There are around 75,000 recognised species!
Wasp Scientific Classification
Wasp Conservation Status
Most wasps build their nests from chewed-up wood or mud!
Wasps are some of the world’s most diverse creatures as this category of insects has more than 100,000 species worldwide. While most people think of wasps as aggressive insects that live in large colonies, the vast majority of wasps are peaceful, solitary creatures.
Although related to bees and ants, wasps are characterized by their slender, smooth bodies that have few hairs. They also have a narrow petiole or “waist” that attaches the abdomen to the thorax.
6 Incredible Wasp Facts
- Wasps are classified into two types: social and solitary. Most wasps are solitary, meaning they prefer to live alone, while social wasps live in colonies of up to 10,000 individuals.
- Wasps live all over the world on every continent except Antarctica.
- Their venom contains a pheromone that makes other wasps more aggressive when they smell it.
- Wasps can repeatedly attack because their stinger is not barbed like those of bees.
- In later summer, young fertilized queens will burrow into an old log or inside other structures where they hibernate as all other wasps die off. In the spring, these queens start new colonies.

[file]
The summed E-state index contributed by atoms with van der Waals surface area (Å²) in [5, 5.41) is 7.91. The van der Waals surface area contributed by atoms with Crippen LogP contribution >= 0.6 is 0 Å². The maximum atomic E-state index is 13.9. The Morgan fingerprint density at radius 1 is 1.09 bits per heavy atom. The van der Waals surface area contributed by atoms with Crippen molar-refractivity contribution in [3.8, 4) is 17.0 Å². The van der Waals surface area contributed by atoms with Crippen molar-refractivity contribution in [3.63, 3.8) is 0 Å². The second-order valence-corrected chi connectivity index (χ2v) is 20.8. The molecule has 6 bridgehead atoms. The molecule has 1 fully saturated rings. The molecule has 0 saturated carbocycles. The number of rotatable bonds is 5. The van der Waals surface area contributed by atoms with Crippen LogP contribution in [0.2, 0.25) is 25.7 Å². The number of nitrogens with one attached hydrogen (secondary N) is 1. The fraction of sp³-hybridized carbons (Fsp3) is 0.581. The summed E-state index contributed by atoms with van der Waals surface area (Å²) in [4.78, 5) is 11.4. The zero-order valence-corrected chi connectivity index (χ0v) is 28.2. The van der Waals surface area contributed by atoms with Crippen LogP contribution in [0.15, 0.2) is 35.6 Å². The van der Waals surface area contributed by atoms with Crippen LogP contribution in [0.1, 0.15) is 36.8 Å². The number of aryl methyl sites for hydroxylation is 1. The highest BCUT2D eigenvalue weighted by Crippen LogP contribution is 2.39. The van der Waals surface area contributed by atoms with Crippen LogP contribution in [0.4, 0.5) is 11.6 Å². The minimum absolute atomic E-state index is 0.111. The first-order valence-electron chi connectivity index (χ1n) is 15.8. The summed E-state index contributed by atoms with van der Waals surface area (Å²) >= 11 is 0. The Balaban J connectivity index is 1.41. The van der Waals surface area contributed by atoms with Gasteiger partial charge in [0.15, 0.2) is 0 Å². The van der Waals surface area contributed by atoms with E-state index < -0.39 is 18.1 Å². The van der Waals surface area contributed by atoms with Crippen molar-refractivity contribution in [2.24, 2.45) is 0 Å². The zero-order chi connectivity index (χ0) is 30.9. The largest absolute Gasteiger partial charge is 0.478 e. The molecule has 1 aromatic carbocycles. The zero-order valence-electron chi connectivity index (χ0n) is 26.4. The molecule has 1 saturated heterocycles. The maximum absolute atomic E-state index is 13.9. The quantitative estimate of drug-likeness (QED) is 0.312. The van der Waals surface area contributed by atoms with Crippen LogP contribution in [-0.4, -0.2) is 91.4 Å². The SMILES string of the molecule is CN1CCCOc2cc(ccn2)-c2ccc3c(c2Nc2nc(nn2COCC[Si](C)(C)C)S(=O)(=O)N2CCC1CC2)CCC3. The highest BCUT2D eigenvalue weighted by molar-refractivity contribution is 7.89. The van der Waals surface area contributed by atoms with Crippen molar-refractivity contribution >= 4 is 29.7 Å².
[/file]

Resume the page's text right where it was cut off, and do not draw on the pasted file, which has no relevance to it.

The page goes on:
- The largest wasp in the world is the tarantula hawk, which can reach 2.7 inches in length. Tarantula hawks deliver a painful sting and have wingspans that can reach 4.5 inches.
Wasps are insects that are members of the order Hymenoptera and suborder Apocrita. Social wasps, the species that people are probably most familiar with, constitute about 1,000 species within the family Vespidae.
Yellowjackets, which include the eastern yellowjacket (Vespula maculifrons) the southern yellowjacket (Vespula squamosa), and the baldfaced hornet (Dolichovespula Immaculata) are part of the superfamily Vespoidea.
Species of wasps include hornets that nest above ground, as well as yellowjackets, a species that nests underground. Solitary wasps are also members of the superfamily Vespoidea but are also members of superfamilies Chrysidoidea and Apoidea.
Evolution and Origins
The evolution and origins of wasps can be traced back to the Jurassic period, around 150 million years ago, where they are believed to have evolved from a common ancestor with other Hymenoptera such as bees and ants.
Wasps have undergone a process of diversification, leading to the evolution of different subfamilies and genera, each with distinct characteristics and behaviors, such as hunting, scavenging, and social behavior.
The development of their venomous stingers, which are used for hunting and defense, is thought to have played a key role in their survival and success over time.
Different Types of Wasp